Who Invented the Dilshan Scoop?

“If the cricketers of A.D. 2000 have any time to read of their forerunners, it is not likely that T.B. Mitchell, the little Derbyshire leg-break bowler, will long detain their interest or much excite their wonder.”  – R.C. Robertson-Glasgow in Cricket Prints.

Back, for a moment, to our Wantaway (or possibly Not-really-wantaway) Starlet, James Taylor.

This is Paul Jones, writing in Monday’s Leicester Mercury about the T20 game against Derbyshire –

“A stroke of pure genius sealed Leicestershire Foxes’ third consecutive away win … by the end of the 19th over, the points were as good as in the bag as Taylor showed why is such an incredible talent … he took Leicestershire to within two runs of victory with a shot which was as outrageous as it was brilliant.

The England Lions man struck a sweet, straight six over his own head as he incredibly scooped the ball beyond wicket-keeper Luke Sutton and into the sightscreen.  It was breathtaking”. 

The invention of this shot – the so-called Dilshan Scoop – is usually credited to the Sri Lankan Dilshan.  But I have uncovered evidence that a prototype was being trialled as early as the 1930s by the Derbyshire leg-spinner Tommy Mitchell.

This is from a letter to the Times by one F.B. Singleton, dated 20 August 1975.  The main point of his letter was to complain about the size of Tony Greig’s batting gloves, but he goes on to say –

Even in the late thirties many a No. 10 or No. 11 showed as little concern for his shins as for his knuckles and sported only one pad.  I never saw Tom Mitchell, the old England bowler, quite totally equipped.  Old hands at Chesterfield and Buxton used to say that his single pad, which he buckled up so imperfectly that it inevitably fell off during his brief outing to the wicket, was the result of a detested compromise with the Derbyshire committee and that his real preference was for bicycle clips.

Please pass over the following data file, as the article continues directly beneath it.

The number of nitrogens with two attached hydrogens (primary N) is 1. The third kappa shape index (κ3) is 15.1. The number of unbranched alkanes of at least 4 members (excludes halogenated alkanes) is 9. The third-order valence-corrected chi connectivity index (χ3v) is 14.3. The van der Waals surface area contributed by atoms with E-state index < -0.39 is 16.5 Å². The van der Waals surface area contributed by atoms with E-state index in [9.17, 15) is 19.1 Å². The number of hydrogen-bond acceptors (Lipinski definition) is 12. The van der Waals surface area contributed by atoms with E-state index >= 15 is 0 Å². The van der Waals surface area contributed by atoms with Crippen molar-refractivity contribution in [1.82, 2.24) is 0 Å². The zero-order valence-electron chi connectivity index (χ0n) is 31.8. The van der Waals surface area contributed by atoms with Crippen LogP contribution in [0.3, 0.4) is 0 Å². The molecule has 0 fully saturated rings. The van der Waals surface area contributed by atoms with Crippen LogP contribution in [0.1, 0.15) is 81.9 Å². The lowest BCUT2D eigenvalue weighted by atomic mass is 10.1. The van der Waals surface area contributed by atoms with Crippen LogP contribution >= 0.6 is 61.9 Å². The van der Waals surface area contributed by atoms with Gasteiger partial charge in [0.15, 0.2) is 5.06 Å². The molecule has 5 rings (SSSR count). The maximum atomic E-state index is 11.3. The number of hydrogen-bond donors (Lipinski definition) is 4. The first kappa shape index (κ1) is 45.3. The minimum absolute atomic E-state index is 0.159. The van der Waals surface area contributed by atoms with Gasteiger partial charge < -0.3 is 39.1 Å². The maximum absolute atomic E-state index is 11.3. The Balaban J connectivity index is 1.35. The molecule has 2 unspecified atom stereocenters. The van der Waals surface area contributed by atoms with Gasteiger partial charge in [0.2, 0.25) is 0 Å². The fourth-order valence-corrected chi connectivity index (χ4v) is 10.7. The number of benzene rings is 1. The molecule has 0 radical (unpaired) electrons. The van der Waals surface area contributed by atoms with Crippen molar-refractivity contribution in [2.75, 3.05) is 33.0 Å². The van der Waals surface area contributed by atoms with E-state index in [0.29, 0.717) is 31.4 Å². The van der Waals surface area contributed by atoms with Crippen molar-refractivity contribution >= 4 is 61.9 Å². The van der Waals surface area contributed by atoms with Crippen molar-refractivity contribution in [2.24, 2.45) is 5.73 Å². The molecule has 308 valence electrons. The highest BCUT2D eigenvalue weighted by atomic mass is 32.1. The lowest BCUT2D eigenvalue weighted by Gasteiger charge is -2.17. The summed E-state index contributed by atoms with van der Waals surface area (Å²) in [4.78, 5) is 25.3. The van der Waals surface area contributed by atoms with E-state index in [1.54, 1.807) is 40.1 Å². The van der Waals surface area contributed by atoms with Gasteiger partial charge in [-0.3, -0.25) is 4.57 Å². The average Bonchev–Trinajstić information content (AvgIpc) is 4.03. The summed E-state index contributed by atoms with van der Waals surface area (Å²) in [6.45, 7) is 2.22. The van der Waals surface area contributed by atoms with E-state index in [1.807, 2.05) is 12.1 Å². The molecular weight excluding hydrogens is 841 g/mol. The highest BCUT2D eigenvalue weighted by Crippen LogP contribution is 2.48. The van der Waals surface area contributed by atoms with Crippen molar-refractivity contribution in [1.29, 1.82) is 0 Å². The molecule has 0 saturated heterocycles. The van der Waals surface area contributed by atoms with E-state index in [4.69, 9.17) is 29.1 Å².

My own impression was that any sort of attachment to his legs got in the way of his very effective scoop, the high point of his reputation as a batsman.  It was a deceptively simple shot played from an almost kneeling position.  In essence the blade of the bat was placed horizontal on the pitch and lifted briskly as the ball came into line with it: rather as one tosses a pancake.  The object of course was to propel the ball sufficiently far in the direction of the sky as to allow Mitchell and his partner  … to cross at least three times before its collection on the downward flight by the nearest of the 11 men keenly following its progress.”

Now, admittedly, the shot required further development – so that it resulted in runs being scored, for instance (Mitchell’s career average was 7.97 ) – but I’d say the elements were there.

Originally a miner from Bolsover, Mitchell defied convention by bowling leg-spin rather than fast.  According to Cricinfo, he was “discovered by the then Derbyshire captain and coal owner, Guy Jackson, when he took, during the General Strike of 1926, a bridge-building county team to play the local colliery”.

He played a supporting role  in the Bodyline series, replacing an injured Voce in the fourth Test and dismissing Woodfull twice.  His Test career came to an end when he failed to take wickets on a “leatherjacket-infested” wicket at Lord’s in 1935, and is said to have informed his captain Bob Wyatt that he “couldn’t captain a team of bloody lead soldiers”.

His last first-class match was against Leicestershire on 30th August 1939.  He refused to play again after the war, so was denied the benefit he had been due in 1940.  He went back down the pit, and took engagements in the Leagues, including one at Blackpool, where, I suppose, he could have patronised his old pal Larwood’s sweet shop.

He died in 1996, having just outlived Wyatt and taken his title of the oldest living England cricketer, a fact which, apparently, gave him some satisfaction.

Robertson-Glasgow again –

“Mostly he argues with intangible enemies, with leg-breaks that have spun too much, catches that have defied instructions, puffs of wind that have interfered with his own private theories of ballistics.  There is something of Donald Duck about him.  No cricketer so conveys to the spectators the perplexities and frustrations of man at the mercy of malignant fate.  He has much in common with that golfer who missed short putts because of the uproar of the butterflies in the adjoining meadow. He is the comedian of tragedy.” 

Tommy Mitchell

 

 

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